Full Text for Luther's Text-Critical Study of 2 Samuel 23:8 (Text)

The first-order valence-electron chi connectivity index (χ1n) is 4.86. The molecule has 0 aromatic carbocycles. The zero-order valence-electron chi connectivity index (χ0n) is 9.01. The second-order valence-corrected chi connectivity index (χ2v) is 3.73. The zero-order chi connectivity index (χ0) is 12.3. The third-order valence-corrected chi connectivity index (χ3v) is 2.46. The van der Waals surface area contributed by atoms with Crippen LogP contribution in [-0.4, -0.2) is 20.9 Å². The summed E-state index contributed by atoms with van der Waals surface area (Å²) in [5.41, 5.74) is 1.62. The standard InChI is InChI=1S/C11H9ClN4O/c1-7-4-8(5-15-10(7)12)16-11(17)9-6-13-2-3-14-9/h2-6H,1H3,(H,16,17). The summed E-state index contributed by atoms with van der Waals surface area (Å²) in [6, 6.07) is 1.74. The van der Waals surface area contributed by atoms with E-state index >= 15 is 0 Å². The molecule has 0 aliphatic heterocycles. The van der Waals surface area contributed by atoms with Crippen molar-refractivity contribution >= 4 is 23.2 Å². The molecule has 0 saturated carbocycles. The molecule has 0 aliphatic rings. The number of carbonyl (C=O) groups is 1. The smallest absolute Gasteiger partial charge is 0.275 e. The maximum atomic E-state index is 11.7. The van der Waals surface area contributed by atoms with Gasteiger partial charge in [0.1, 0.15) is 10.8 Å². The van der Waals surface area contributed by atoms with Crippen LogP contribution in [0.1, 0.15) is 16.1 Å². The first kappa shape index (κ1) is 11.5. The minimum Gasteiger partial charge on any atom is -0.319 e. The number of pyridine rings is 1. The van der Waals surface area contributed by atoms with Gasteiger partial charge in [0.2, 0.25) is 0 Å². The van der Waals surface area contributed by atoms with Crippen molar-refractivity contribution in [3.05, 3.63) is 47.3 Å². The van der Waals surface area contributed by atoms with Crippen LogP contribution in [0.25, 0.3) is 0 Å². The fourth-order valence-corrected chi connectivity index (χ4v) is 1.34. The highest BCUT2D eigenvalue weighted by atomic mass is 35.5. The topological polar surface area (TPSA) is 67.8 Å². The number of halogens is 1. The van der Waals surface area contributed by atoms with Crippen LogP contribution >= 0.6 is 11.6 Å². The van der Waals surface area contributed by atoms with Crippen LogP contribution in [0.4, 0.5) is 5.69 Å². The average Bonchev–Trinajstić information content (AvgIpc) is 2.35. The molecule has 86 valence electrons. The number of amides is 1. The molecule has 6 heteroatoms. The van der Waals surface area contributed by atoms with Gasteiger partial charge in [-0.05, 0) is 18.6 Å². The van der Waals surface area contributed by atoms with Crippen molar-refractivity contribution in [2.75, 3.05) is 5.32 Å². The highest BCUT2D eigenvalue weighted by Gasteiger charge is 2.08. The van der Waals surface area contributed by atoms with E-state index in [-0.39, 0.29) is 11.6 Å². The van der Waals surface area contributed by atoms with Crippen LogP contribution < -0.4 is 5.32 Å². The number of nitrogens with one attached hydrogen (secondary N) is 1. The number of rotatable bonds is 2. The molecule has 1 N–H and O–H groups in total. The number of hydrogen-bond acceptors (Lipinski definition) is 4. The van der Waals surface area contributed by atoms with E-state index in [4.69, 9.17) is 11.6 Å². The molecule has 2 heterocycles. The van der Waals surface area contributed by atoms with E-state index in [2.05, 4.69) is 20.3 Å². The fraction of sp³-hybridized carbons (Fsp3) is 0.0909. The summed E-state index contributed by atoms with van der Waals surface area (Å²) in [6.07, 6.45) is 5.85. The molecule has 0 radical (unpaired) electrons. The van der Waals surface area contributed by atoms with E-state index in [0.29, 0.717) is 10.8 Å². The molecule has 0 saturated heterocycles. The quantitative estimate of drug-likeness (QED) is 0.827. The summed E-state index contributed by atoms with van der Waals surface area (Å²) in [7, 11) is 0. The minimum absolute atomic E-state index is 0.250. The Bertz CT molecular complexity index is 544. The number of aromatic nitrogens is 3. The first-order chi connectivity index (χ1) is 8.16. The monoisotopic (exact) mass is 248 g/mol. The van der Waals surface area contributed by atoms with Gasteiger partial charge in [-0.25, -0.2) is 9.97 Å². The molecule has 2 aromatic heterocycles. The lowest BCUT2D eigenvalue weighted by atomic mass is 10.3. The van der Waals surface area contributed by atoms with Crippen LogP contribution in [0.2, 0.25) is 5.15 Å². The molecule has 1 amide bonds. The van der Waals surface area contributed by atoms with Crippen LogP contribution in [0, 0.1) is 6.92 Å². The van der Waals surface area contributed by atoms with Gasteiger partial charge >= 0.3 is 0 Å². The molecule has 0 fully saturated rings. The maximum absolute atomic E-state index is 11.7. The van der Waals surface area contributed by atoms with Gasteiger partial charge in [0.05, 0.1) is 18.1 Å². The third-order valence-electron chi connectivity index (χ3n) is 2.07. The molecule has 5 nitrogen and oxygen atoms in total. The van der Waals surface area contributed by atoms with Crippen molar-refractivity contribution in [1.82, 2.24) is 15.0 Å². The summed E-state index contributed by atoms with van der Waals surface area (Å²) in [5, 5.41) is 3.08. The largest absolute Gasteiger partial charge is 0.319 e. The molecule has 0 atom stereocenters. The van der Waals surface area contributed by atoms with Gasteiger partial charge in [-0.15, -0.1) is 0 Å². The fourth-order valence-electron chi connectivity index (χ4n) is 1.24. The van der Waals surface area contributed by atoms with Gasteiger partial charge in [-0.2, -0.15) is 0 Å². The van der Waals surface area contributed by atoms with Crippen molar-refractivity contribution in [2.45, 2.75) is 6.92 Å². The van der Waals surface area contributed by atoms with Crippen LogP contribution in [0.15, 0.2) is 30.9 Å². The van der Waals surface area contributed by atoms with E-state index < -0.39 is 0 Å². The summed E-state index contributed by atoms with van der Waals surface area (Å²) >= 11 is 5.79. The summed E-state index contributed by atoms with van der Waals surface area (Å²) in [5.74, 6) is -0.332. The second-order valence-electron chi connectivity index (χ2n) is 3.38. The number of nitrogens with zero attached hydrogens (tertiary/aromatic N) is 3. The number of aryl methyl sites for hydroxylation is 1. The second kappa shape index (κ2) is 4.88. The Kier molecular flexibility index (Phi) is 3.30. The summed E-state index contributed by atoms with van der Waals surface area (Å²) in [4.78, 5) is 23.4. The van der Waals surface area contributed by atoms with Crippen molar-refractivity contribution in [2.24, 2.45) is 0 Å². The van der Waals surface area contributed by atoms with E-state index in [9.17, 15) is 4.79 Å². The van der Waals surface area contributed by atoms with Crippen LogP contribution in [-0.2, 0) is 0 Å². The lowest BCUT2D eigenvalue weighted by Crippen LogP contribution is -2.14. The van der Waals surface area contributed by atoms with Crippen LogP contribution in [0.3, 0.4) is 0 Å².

(!Tuurnroitt UJqrulugirnl :Snut~ly Continuing LEHRE UNO VVEHRE MAGAZIN F UER Ev.-LuTH. HOMILETIK THEOLOGICAL QUARTERLY-T HEOLOGICAL MONTHLY Vol. xvrn September, 1947 No.9 CONTENTS Page / Luther's Text-Critical Study of 2 Samuel 23:8. Paul Pet"rs _________ 641 / The Blessed Results of Justification. H. J. BOllman ___________ ._. _________ . 652 Outlines of the Nitzsch Gospel Selections _______ . __ . __ . ________ . _____ . ___________ . 660 Miscellanea ... __ ....... _. __ ._ ... _._ ............. _ ...... _ ...... __ ._._._ ... _._ ... _. ____ ....... _ ...... _ ....... 672 Theological Observer . __ ..... _ .... __ ...... _._ ..... ____ .. _. __ ... ___ ... ___ .... _ .... _ ... _ ... _._._ .......... _. 697 Book Review _ .. _ ..... _._ .... ____ . __ ._ .. _._. _____ .. ___ .. ____ .. _ .. _____________ ... ___ .... _ .._ .. __ . ____ .... __ ._ 712 E1n Pred1ger muss nicht alleln tDet- den. also dass er die Schafe unter- weise, wie sle rechte Christen sollen seln,sondem auch daneben den Woel- fen weh-ren, dass sle die Schafe rucht angrelfen und mit falscher Lehre ver- fuehren und Irrtum einfuehren. LutheT Es 1st kein Ding, das die Leute mehr bei der Klrche behaelt denn die gute Predlgt. - Apologie, Art. 24 If the trumpet give an uncertain sound. who shall prepare h imselt to the batUe? - 1 COT. 14:8 Published by the Ev. Luth. Synod of Missouri, Ohio, and Other States CONCORDIA PUBLlSm NG HOUSE, St. Louis 18, Mo. PRm'l"ED m 11. s. A. Concordia Theological Monthly Vol. XVIII SEPTEMBER, 1947 Luther's Text -Critical Study of 2 Samuel 23: 8 By PAUL PETERS No.9 On the 8th of April, 1546, the Council of Trent, in its Fourth Session, passed the Decree Concerning the Edition and the Use of the Sacred Books and declared that the "old and vulgate edition ... be ... held as authentic" and that "it be printed in the most correct manner possible." 1 With this decree the Council of Trent rejected both Lu- ther's translation of the Bible from the Hebrew and Greek original and his revision of the Vulgate. While Luther had finished translating the greater part of the Bible two decades prior to the Fourth Session of the Council of Trent, and while he had published a revision of the Vulgate in 1529,2 it took the Romanists more than four decades after the Fourth Session of their Council to publish a revised Vulgate edition. Even this revision was far from being correct, as later editions, including that of our Ov\T11 day, amply prove. Luther's revision of the Vulgate was of great value to the Lutheran pastors and professors of the Reformation period, not only because it provided them with a better translation of the text but also with corrections of corrupt Masoretic readings of the original text. Luther's text-critical study of 2 Samuel 23: 8 and his translation of this passage, both in his revision of the Vulgate and in his German Bible, is a good case in point. 1 J. Waterworth, The Canons and Decrees of the Sacred and Oecu- menical Council of Trent, pp.19-20. Chicago, 1848. 2 Die Deutsche Bibel, 5. Ed. Weimar, 1914. [641] 642 LUTHER'S TEXT-CRITICAL STUDY OF 2 SAM. 23:8 Today Protestants and Romanists are vying with one an- other in their critical study of the Biblical text, with far more adequate means at their disposal than Luther had. The re- visions of the King James Version by English and American scholars, of Luther's Bible by German scholars, and of the Vulgate by the Papal committees of the Biblical Institute in Rome have not only been made possible but necessary by the discovery of new manuscripts of both the Old and the New Testament and by a marked development in Biblical studies. As to the Old Testament, we have today Paul Kahle's studies of the Babylonian text of the Hebrew Scriptures and the recovery of the ancient Canaanite tongue and literature, due to the decipherment and interpretation of the Ras Sham- rah Tablets. Certainly, Luther would have made ample use of these means and finds, had they been at his disposal. De- spite the comparative lack of means and of time in the crowded workday of the Reformer, he undertook the work of gaining access to the original text, which ultimately demands both a knowledge of the Biblical and cognate languages and a com- petence in textual criticism. A review of Luther's text-critical study of 2 Samuel 23: 8, compared with 1 Chronicles 11: 11, will give us an insight into the work of this pioneer of modern textual criticism. We find Luther's textual criticism of 2 Samuel 23: 8 in a letter to Roerer, which has been preserved for us by Flacius Illyricus in his Regulae et tractatus quidam de sermone sa- crarum literarum, Magdeburgi 1551.3 This conservative Lu- theran scholar with his learning and indefatigable capacity for work valued Luther's textual observations on 2 Samuel 23: 8 to such an extent that he added a commentary to them, which begins with the significant words: Coniectura mihi probatt~r. In other words it was his aim to examine and to evaluate Luther's conjectures. Luther's letter written in Weimar on the 2d of July, 1540,4 is addressed to the venerable Magister George Roerer, a well- known friend of Luther, who, in Wittenberg since 1522, be- 3 P.161if. Cf. J. A. Goez, LutheTs VOTschule, Meisterschaft unci vollendete Reife in deT Dolmetschung deT Heiligen SchTift. Nuemberg, 1824, Ste. 107 if. 4 Cf. Luthers Saemmtliche SchTiften, Bd. XXI b, No. 2685. St. Louis. LUTHER'S TEXT-CRITICAL STUDY OF 2 SAM. 23:8 643 came the corrector of the many editions of Luther's German Bible. In his letter Luther calls Roerer's attention to 2 Sam- uel 23: 8 and adds: "We want to know how this passage was changed into its present form." Then he also advises him to confer with Dr. Aurogallus (Goldschmid) and show this Wit- tenberg Hebraist his "divinationes" on 2 Samuel 23: 8. Lu- ther takes for granted that the Bible manuscript itself must have been marred and defaced, either through the inexperience of the copyist or - and this seems to be more probable to him - through the deformity of the letters ("deformitate lit- terarum"). To illustrate this, Luther presents a Latin trans- lation of both passages, 2 Samuel 23: 8 and 1 Chronicles 11: 11, in a manner which shows us wherein these two passages agree and wherein they disagree. This presentation is as follows: 3 2 Reg. 23 Haec sunt nomina } 1 Par. 11 Hic est numerus fortium David { Yoseb Basebeth Thachmoni } caput inter Yasabeam filius Hazmoni { tres } I { Adino Haezniv } triginta pse leuauit hastam suam super { octingentos } . t caesos VIce una. trecen os To this presentation Luther adds the following commen- tary: The meaning of the sentence is clear in Chronicles but not at all in 2 Samuel. In Samuel we have Adina Haezniv instead of levavit hastam suam in Chronicles, even as we have Joseb Basebeth Thachmoni in Samuel instead of Yasabeam filius Hazmoni in Chronicles. In view of these differences Luther wants Roerer to encourage Aurogallus to write the Hebrew wording for levavit hastam suam, as we find it in 1 Chronicles 11, and to do this without using the vowel signs. Since the letters and the whole sentence in 2 Samuel have been distorted, Luther goes on to say, also transposed and mutilated, as also hastily written, Aurogallus should endeavor, if it is at all possible, to bring about a certain likeness of the passage in 2 Samuel 23, which reads in the Hebrew: Hu adino haezniv, with that of 1 Chronicles 11, with its Hu orer eth- 5 Luther's and Flacius' method of transliterating the Hebrew words has been retained wherever they are being quoted. 644 LUTHER'S TEXT-CRITICAL STUDY OF 2 SAM. 23:8 hanitho. Luther then adds that it is not doubtful that the passage Yasabeam filius Hazmoni has been corrupted into Yoseb Basebeth Thachmoni by the same rudimentariness and deformity of the letters. This comment is followed by the following illustration: hastam suam ')~lIn ,n')n n~ B leuauit ')''111 "'1I A By means of this illustration Luther wants to show how the correct reading in Chronicles took on the corrupt form in 2 Samuel. Under A and B he has this to say: A. If you transpose the vau (of "'1I) after the resh, you first of all have the likeness of Adi (in ')1'111). Then the second resh, in consequence of an error, will have taken on the form of nun, the more so, since the letters have been deformed and mutilated so that the defective resh is finally the same as nun. B. Here aleph (of n~) can be the vau of the preceding Adino, if the incompetent scribe joined the words together, as it can happen to the inexperienced. Then the tav (of n~) has been changed into he (of ")~1Ii1) and the ha (of ,n')n) into the 'ayin (of ")~1Ii1). After that the whole of nitho was altered into zeniv, the letters having been transposed, joined together, confused, and mutilated after the manner of a hasty and inefficient copyist. Luther now turns to the old codices and affirms that it is not contradictory that the old codices are in harmony with the unknown words of 2 Samuel 23. For it is nothing new, Luther asserts, to copy disfigured and badly written letters. He then refers to the Septuagint and says: "We see that the age of the Seventy was a very illiterate one and rude in writ- ing and understanding. Therefore they often transcribe a letter for a letter, a word for a word, even a phrase for a phrase." In concluding, Luther advises: "Even if Auroga1lus agrees with everything, we shall also consult the Hebraists Cigler 6 6 Cigler or Ziegler, Bernhard, whom Luther encouraged to purge the Masoretic text of the Peres of the Jews, was professor of Hebrew in Leipzig. LUTHER'S TEXT-CRITICAL STUDY OF 2 SAM. 23:8 645 and Fuerster 7 and record such things at the close of our Bibles in the interest of the reader that he may be warned by them in whatever manner these or similar expressions may occur." Having studied Luther's "divinations" on 2 Samuel 23: 8, we want to know how they compare with those of the Maso- retes, the Ancient Versions, and those of modern textual crit- ics. Luther proceeds from the premise that 2 Samuel 23:8 is a corrupt text. Does this premise find the support of the text critics prior to and after Luther's time? Many of the oldest text critics have sought to retain the letters and words and phrases of 2 Samuel 23: 8. The Masoretes head the list in this endeavor by pointing the corrupt reading, n:l~:l :l~" as if it were no name, and the next corrupt reading, ~~~Yi1 ~~',y, as if it were a name. The ~ere does change the Y of ~~~Yi1 into an N and the ~ into an " thus making it read as an ethnic designation, namely, the Eznite. The Septuagint has transliterated the two words ~~~Yi1 ~~"Y into 'Ai'iElvWV 0 'Aacovalo~. This induced Luther to say of the Seventy: "They often transcribe a letter for a letter, a word for a word, even a phrase for a phrase." Still Luther would have been repaid by a closer study of the Greek render- ing of n:l~:l :l~', by 'lE~oa{}-E. The Vulgate endeavored to give a literal translation of all the corrupt forms of the Masoretic text as follows: Sedens in cathedra sapientissimus ... tenerri- mus ligni vermiculus. Our King James Version has taken over the first phrase of this translation and renders it: "that sat in the seat." Happily it did not follow the Vulgate any farther, as has been done by the Douay Version with the following translation: "Jesbaham sitting in the chair was the wisest chief among the three, he was like the most tender little worm Qf the wood, who killed eight hundred men at one onset." Turning to the endeavors of more modern scholars, we see that Gesenius and Dietrich endeavor to retain ~'~~Yi1 ~~"11 and to find some meaning in the words by assuming the existence of a verb rw and of a noun i~P.) meaning a spear. Modern textual critics have come much nearer to U~YM ~~"Y by follow- ing Lucian's o-o·to~ i'iLExoa[tEl L~V i'iW(JXEuljv aVLwv, which, accord- ing to Klostermann, must be the Hebrew C?'::'P,9 i':!l1 t(~M, and 7 Fuerster or Foerster or Foster, John, was a pupil of Reuchlin and professor of Hebrew in Tuebingen and Wi~tenberg. 646 LUTHER'S TEXT-CRITICAL STUDY OF 2 SAM. 23:8 which actually occurs in 1 Chronicles 12: 38. A mere change of , into " and we have the ""Y of Chronicles, which Marquardt joins up with l'~Y~. The combination i'~p,~ "':llJ has the same meaning as jn'~D, -n~ "'!.lJ in 1 Chronicles 11: 11. This example of textual criticism is noteworthy, because it succeeds in retaining most of the consonants of a corrupt text. Attempts to retain the consonants of any and every Masoretic text is always laudable and should find the support of every scholar. Still, in this case we have a parallel text which cannot be ignored, and which, above all, should guide the text critic in correcting a corrupt text. Luther's attempt, therefore, to correct 2 Samuel 23: 8 and with the help of 1 Chronicles 11: 11 finds the approval of the majority of the textual critics. It is the second premise from which he proceeds in his approach to 2 Samuel 23: 8. This premise presupposes that 1 Chronicles 11: 11 contains the original text without a corrupt reading. If this presup- position is correct, we can more readily correct 2 Samuel 23: 8. There are textual critics who question the reading of a few words in 1 Chronicles 11: 11. Even Delitzsch says in regard to both lists in 2 Samuel 23: 8-39 and 1 Chronicles 11: 10-47: "The two lists agree with each other, except that there are a considerable number of errors of the text, more especially in the names, which are frequently corrupt in both texts, so that the true reading cannot be determined with certainty." But after all has been said, we can safely follow Marti's judgment in his commentary on 1 Chronicles 11: 11, that apart from one word, t:l'~'~W'rr, for which the Masoretic text has three versions, Chronicles represents the original text. Comparing this text with that in 2 Samuel, we find that even apart from the corrupt passages in the latter, Chronicles still contains words which are not found in the parallel passage of Samuel. In place of ,,~~~ in Chronicles, we have ni~~ in Samuel; in- stead of ni~p 't!i't!i in Chronicles, we meet ~ith nj~p jJ~bt!i in Samuel; and the~ we have the t:l'~l~~O in Chronicles a~d' the '~~Wt1 in Samuel, while the qere has t:l'\?'>Wtl. In calling 1 Chron- icles 11: 11 a parallel passage to 2 Samuel 23: 8 we must keep in mind that this is permissible only in a limited sense of the word. Still, as we shall yet see, it suffices to correct at least three of the corrupt phrases in 2 Samuel. LUTHER'S TEXT-CRITICAL STUDY OF 2 SAM. 23:8 647 The third premise from which Luther proceeded pertains to the Greek Versions. According to Luther they offer no help in correcting the corrupt text of 2 Samuel. This premise cannot be upheld. Even Flacius did not agree with Luther in this instance, but took recourse to the Greek Versions in order to reconstruct the text in 2 Samuel. His comments on Luther's letter to Roerer read: "Luther's conjecture has been examined by me. In the oldest manuscripts by means of glosses on 1 Chronicles 11 we have J oshbaam instead of Joshbasam. Now, it is more probable," he continues, "that Joseb Basebet, as we have it in 2 Samuel 23, originated from Josbasam . . Mention is also made," he reminds us, "of Hach- moni, the father of J osabeam, and of his son J echiel in 1 Chronicles 27: 32. In addition to this it must also be ob- served that he who is called J osab is named Job in another passage, as, for instance, the son of Isaschar, who is called Job in Genesis 46: 13; in Chronicles 7: 1, however, Jasub. Refer- ring to the Septuagint, he says: "The LXX has 'IECi~6(j{}(lL Xavavalo; in 2 Samuel 23, which comes nearer to the reading in Chronicles than to the J oseb Basebet in 2 Samuel. Besides the fact that the two are similar as to their pronunciation, the form is also more acceptable as a proper name. Finally, Flacius even considers the translation of the Vulgate 2 Sam- uel 23: David sedet in cathedra sapientissimus and concludes from it that Jerome preferred to read Ben Hachmoni, as we have it in 1 Chronicles 11: 11, to Tachmoni, which is to be regarded as a corrupt reading of the Book of Kings or Samuel. In short, Flacius made much greater use of the Versions in .his approach to 2 Samuel 23: 8 than Luther had done. Modern textual critics have, of course, extended their search of the Greek Versions and with their help have at last come much nearer to the correct reading of the corrupt forms l1.:lei.:l :lei" ')C:lnn, 'ei'ein, ")~lIM '~"1I. Therefore the modern textual critics do not have to resort to more or less guesswork in trying to show how a copyist could have blundered in -copying the original. Luther endeavored to show it on the basis of the similarity of Hebrew letters to one another. Kennicott conjectures that the spurious reading of n::1ei.:l :lei' arose from the circumstance that the last two letters of ClI:lei' were written in one of the Hebrew manuscripts under n:le'::1, 648 LUTHER'S TEXT-CRITICAL STUDY OF 2 SAM. 23:8 which is found in verse 7 in the line directly above. A copyist then took 11::J~::J {Tom that line by mistake for the original wording tHI of tll)::Jt::h and consequently read 11::J~::J ::J~'. But whatever the reason for the mistake of the copyist may have been, the n::Jtti::J ::J~\, for instance, is not any longer a crux criticorum when holding it up in the light of the Greek Versions and finally discovering in it the ~1I::J~\ or ~lI::Jtti~ of Lucian's IE(J~aal'. Today we can truly say that the field on which the text critic can do his work has been widened over against that of Luther's day. Yet Luther is to be regarded as the pioneer of modern textual criticism. The Romanists cannot claim this honor for themselves, Trent or no Trent. Therefore it is not surprising that Delitzsch in his commen- tary on the Books of Samuel (p.493) and Caspari in his, commentary on Die Samuelbuecher (Leipzig 1926, p. 656) refer to Luther as one who had already sought to correct the' n::J~::J ::J~\ in 2 Samuel 23: 8, using his remarks as preserved by Roerer on the margin in the German Bible. But this is not the only instance of Luther's text-critical efforts in the field of textual criticism. More could be added. This one ex- ample, however, puts us into a position to draw the necessary conclusions for our own work in the field of textual criticism. Luther himself draws one far-reaching conclusion from his textual criticism of 2 Samuel 23: 8 in advising Roerer to add to the correction which he has made and similar ones as an addendum of his German Bible. His advice was never carried out. Roerer did enter Luther's criticism of 2 Samuel 23 as a marginal gloss to Jasabeam in the German Bible of 1545 as follows: "An diesem ort stehets im Ebreischen also, Dis sind die Namen der HeIden David, Joseb Basebeth, Thach- moni, der furnemest unter dreien. Ipse adina, Ha Eznib, und schlug achthundert auff ein mal, Da achten wir, del' Text sey durch einen Schreiber verderbet, etwa aus einem Buch unkendlicher schrift und von boesen buchstaben. Und sey also Adino fur Orer, und Ha Eznib fur ethhanitho gemacht. Denn die Ebrei wol wissen, wie man in boeser Handschrifft kann Daleth fur Res, Vau fur Nun, He fur Thau und wieder- umb lesen. Darum haben wirs nach dem Text 1. Parali- pomenorum 11. corrigiert, Denn der Text an dies em ort nichts gibt. Des gleichen kan auch geschehen sein in dem woertlin LUTHER'S TEXT-CRITICAL STUDY OF 2 SAM. 23:8 649 drey, Item acht hundert, So in der Chronika dreyssig. Item drey hundert stehen, Doch kan das ein ander meinung haben, ut infra 1. Paralipomenorum 11.» 8 Thus Roerer added a textual gloss on the strength of Luther's letter and advice. Would that he had added many more of the same nature. However, what has been left un- done by Luther's co-workers can still be made up by us. A comparison of Luther's translation with the Masoretic text and the translation of the King James Version will demonstrate wherein this work consists. To begin with the latter, the translation of 2 Samuel 23: 8 in the Authorized Version reads as follows: "These be the names of the mighty men whom David had: The Tachmonite that sat in the seat, chief among the captains; the same was Adina the Eznite, he lift up his spear against eight hundred, whom he slew at one time." The reader of the English Bible will at once see the expression he lift up his spear, because it is in italics, is not in the original text of Samuel. He will also want to inquire into the meaning of the words: "The Tach- monite ... was Adina the Eznite." Kennicott says of this translation that it is "nearly as absurd to say that Jeshobeam the Hachmonite was the same as Adino the Eznite as that David the Bethlehemite 'was the same as Elijah the Tishbite." The Old Testament scholar who reads and studies the ancient Versions knows that the King James Version has followed the Septuagint and the Vulgate in translating n~t:i~ ~t:i, with "that sat in the seat." He is also in a position to know why it translates: "chief among the captains" and not: chief among the three. Both of Luther's translations of 2 Samuel 23: 8 in his revision of the Vulgate and in his German Bible are identical. The former reads "Haec sunt nomina fortium David, Iasabeam filius Hachmoni princeps inter tres, qui levavit hastam suam, et octingentos interfecit senwl. D By distinguishing certain words by italics Luther shows the reader that he has not trans- lated 2 Samuel 23: 8 word for word, but has inserted certain words and expressions in his translation. His German trans- lation reads: "Diss sind die namen der heIden Dauid, Jasa- beam der son Hachmoni. del' ful'nempst vnder dl'eyen. del' 8 Die Deutsche Bibel, 3. Bd., p. 414, Anmk. 1. Weimar, 1911. \) Ibid. 5. Bd., 393, 8. 650 LUTHER'S TEXT-CRITICAL STUDY OF 2 SAM. 23:8 seynen spies auf!hub vnd erschlueg achthundert auf! eyn mal." 10 In these two translations we find 1 Chronicles 11: 11 with the exception of the three words which are characteristic of Chronicles, of which we already have made mention. 1 Chronicles 11: 11 reads in Luther's German Bible: "Vnd dis ist die zal der gewaltigen Dauid. Jasabeam der son Hachmoni der furnemest unter dreyysigen. Er hub seynen spies auf! vnd schlug dreyhundert auf! eyn ma1.11 Comparing the two translations, we observe that Luther took over the words Jasabeam, der Son Hachrnonis and er hob seinen spiess auf and thus replaced the corrupt reading in 2 Samuel. He did not do this without writing the corrupt form Joseb Basebeth on the margin and adding: "qui sedet in populo idem nomen hic et paralypo sed diverse sonat." 12 Luther made a third change in translating "der furnempst vnder dreyen," while our English Version has "chief among the captains." In other words, he did not follow the qere, which in Chronicles wants us to read the form C'~'~~iJ, "the captains," and which our King James Version has p~eferred to the ,~~tfiJ in 2 Samuel. Luther translated this as Lucian had done before him ('tON 'tllLWV) with dreyen. At first he also wanted to alter the text in accordance with Chronicles and translated der furnempst unter dreyysigen. This translation, however, he deleted and wrote above the line: dreyen.13 Thus we see how Luther's translation of a text was preceded by no small amount of text-critical work. Luther in his letter to Roerer speaks of similar correc- tions in his German Bible, which should also be listed and indexed. An Old Testament scholar reading the Prophets, for instance, and comparing Luther's translation with the original and with the King James Version, will find that his translation is based at times on textual corrections. The dif- ference between the German and the English Version does not only consist in the latter being more literal than the former, but also in being less text-critical. Luther the trans- lator was also and necessarily a textual critic. In presenting his "divinationes" to Roerer, Aurogallus, 10 Ibid. 1. Bd., 137, 8. 11 Ibid. 253, 1. 12 Ibid. 3. Bd., 414, Anmk. 1. 13 Ibid. 1. Bd., 137, 8. LUTHER'S TEXT-CRITICAL STUDY OF 2 SAM. 23:8 651 Cigler, and Fuerster for a critical review, Luther made it quite clear that he wanted his co-workers and students and all future Hebraists to continue his work on the Masoretic text. Above all he paved the way for us by stating clearly and definitely that certain passages in the Old Testament have been "dis- torted, also transposed, and mutilated, as also hastily written," that a manuscript itself must in certain instances "have been marred and defaced, either through the inexperience of the copyist or through the deformity of the letters"; in short, that there are corrupt passages in the Old Testament manu- scripts. Luther spoke thus from a long and strenuous study of the Hebrew text and from a resultant knowledge of the text. We cannot think of carrying on textual criticism today, even though we have better means and helps at our disposal than Luther had, without having studied the text even as Luther had done. We shall then experience that there are passages in the Old Testament which cry out - not primarily for some interpretation at all costs - but for some correction. We therefore agree with the conservative scholar Wm. Green that "there are indeed some manifest errors which may in part be corrected by parallel passages; the rest must be left to critical conjectures." 14 While we also agree with Green that critical conjectures "should be only sparingly used, and should be restricted to cases of actual necessity," 15 still we must not fail to see and find these "cases of actual necessity," as Luther, for instance, did, and not close our eyes to them when we do run up against them. While the reader of a Bible translation does not grow conscious of these errors unless his attention is called to them by the translator in footnotes, while the pastor who is study- ing a sermon text in the original does not always find time to follow up a textual error, especially if it does not involve great difficulties for the interpretation of his text, the trans- lator and the commentator of the Bible must practice textual criticism wherever and whenever a scribal error demands it. In the matter of a scholarly Old Testament commentary and of an interlinear translation of the Old Testament full justice should be done by us to the art of textual criticism. Since this 14 William Henry Green, General Introduction to the Old Testament, "The Text," p. 180. 15 Ibid., p.177. 652 THE BLESSED RESULTS OF JUSTIFICATION year marks the fourth centenary of Luther's death, we have an added incentive to do this very thing. In the Leichen- programm of 1546 our attention is called to the fact that Lu- ther, when he edited his translation of the Old and the New Testatment, was even summoned by his co-workers to pass judgment on certain Hebrew phrases. The words pertaining to this interesting bit of news read: "Cum Rev. vir D. Martinus Lutherus edidit Germanicam interpretationem scripturae Propheticae et Apostolicae, adhibitus est et ipse, ut de phrasi hebraea iudicaret." The Luther who entered the coUegium biblicum, as it was called either by Luth~r himself or more likely by Mathesius, was armed not only with his Latin and his new German Bibles, but invariably with His Hebrew Bible and with a new store of Hebrew vocables. Thus armed, he was called in and consulted by the Hebraists of this col- legium biblicum in order to gain his advice both in regard to the reading and the meaning of Hebrew phrases. Let us also not fail to seek Luther's advice in applying the art of textual criticism to the Masoretic text. As Lutheran theologians and scholars we emphasize with Luther not only the "buch- staebische Sinn" of a passage, but as a very necessary premise the "Buchstabe," the original letter, word, and phrase of every text. (EDITORIAL NOTE: This essay is an elaboration of a paper on the same subject, read at the Lutheran Academy Convention in Chicago on Au- gust 13, 1946, and published in The Lutheran Scholar, January, 1947.) The Blessed Results of Justification ROM. 5:1-5 By H. J. BOUMAN In human affairs the results often are not in proportion to the preparations. There the old saying "The mountain labors and brings forth a ridiculous mouse" is frequently true. It is never thus in divine affairs. There the results always are commensurate with preparations, even though our limited vision and understanding fails to see it. Let us remember this as we study the blessed results of justification according to Rom. 5: 1-5.